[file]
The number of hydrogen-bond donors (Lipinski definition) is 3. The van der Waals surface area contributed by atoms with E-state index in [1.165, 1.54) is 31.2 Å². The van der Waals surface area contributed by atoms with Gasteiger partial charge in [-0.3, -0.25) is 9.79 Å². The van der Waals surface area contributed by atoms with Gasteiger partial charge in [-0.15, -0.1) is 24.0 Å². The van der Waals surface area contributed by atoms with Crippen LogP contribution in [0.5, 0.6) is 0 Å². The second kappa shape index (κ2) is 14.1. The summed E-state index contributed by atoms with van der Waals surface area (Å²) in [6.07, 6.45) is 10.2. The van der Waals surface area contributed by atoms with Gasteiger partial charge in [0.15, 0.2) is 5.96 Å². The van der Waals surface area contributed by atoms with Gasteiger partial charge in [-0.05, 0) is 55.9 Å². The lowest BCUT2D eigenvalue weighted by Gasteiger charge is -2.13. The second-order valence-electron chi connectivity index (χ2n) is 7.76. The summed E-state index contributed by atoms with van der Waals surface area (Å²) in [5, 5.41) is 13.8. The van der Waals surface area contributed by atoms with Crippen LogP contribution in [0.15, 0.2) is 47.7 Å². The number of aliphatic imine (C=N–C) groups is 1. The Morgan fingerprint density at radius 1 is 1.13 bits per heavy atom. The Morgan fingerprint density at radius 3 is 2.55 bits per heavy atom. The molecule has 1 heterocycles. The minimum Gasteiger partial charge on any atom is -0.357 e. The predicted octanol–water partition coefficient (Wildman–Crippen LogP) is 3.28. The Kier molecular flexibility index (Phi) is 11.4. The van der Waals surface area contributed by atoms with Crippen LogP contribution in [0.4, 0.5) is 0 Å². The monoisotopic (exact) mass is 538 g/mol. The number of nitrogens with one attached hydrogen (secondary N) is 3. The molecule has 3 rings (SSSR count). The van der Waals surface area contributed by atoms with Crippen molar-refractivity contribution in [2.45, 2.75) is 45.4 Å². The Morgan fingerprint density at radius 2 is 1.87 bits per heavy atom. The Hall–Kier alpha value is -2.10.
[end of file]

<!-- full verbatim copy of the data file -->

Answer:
The number of hydrogen-bond donors (Lipinski definition) is 3. The van der Waals surface area contributed by atoms with E-state index in [1.165, 1.54) is 31.2 Å². The van der Waals surface area contributed by atoms with Gasteiger partial charge in [-0.3, -0.25) is 9.79 Å². The van der Waals surface area contributed by atoms with Gasteiger partial charge in [-0.15, -0.1) is 24.0 Å². The van der Waals surface area contributed by atoms with Crippen LogP contribution in [0.5, 0.6) is 0 Å². The second kappa shape index (κ2) is 14.1. The summed E-state index contributed by atoms with van der Waals surface area (Å²) in [6.07, 6.45) is 10.2. The van der Waals surface area contributed by atoms with Gasteiger partial charge in [0.15, 0.2) is 5.96 Å². The van der Waals surface area contributed by atoms with Gasteiger partial charge in [-0.05, 0) is 55.9 Å². The lowest BCUT2D eigenvalue weighted by Gasteiger charge is -2.13. The second-order valence-electron chi connectivity index (χ2n) is 7.76. The summed E-state index contributed by atoms with van der Waals surface area (Å²) in [5, 5.41) is 13.8. The van der Waals surface area contributed by atoms with Crippen LogP contribution in [0.15, 0.2) is 47.7 Å². The number of aliphatic imine (C=N–C) groups is 1. The Morgan fingerprint density at radius 1 is 1.13 bits per heavy atom. The Morgan fingerprint density at radius 3 is 2.55 bits per heavy atom. The molecule has 1 heterocycles. The minimum Gasteiger partial charge on any atom is -0.357 e. The predicted octanol–water partition coefficient (Wildman–Crippen LogP) is 3.28. The Kier molecular flexibility index (Phi) is 11.4. The van der Waals surface area contributed by atoms with Crippen LogP contribution in [0.4, 0.5) is 0 Å². The monoisotopic (exact) mass is 538 g/mol. The number of nitrogens with one attached hydrogen (secondary N) is 3. The molecule has 3 rings (SSSR count). The van der Waals surface area contributed by atoms with Crippen molar-refractivity contribution in [2.45, 2.75) is 45.4 Å². The Morgan fingerprint density at radius 2 is 1.87 bits per heavy atom. The Hall–Kier alpha value is -2.10.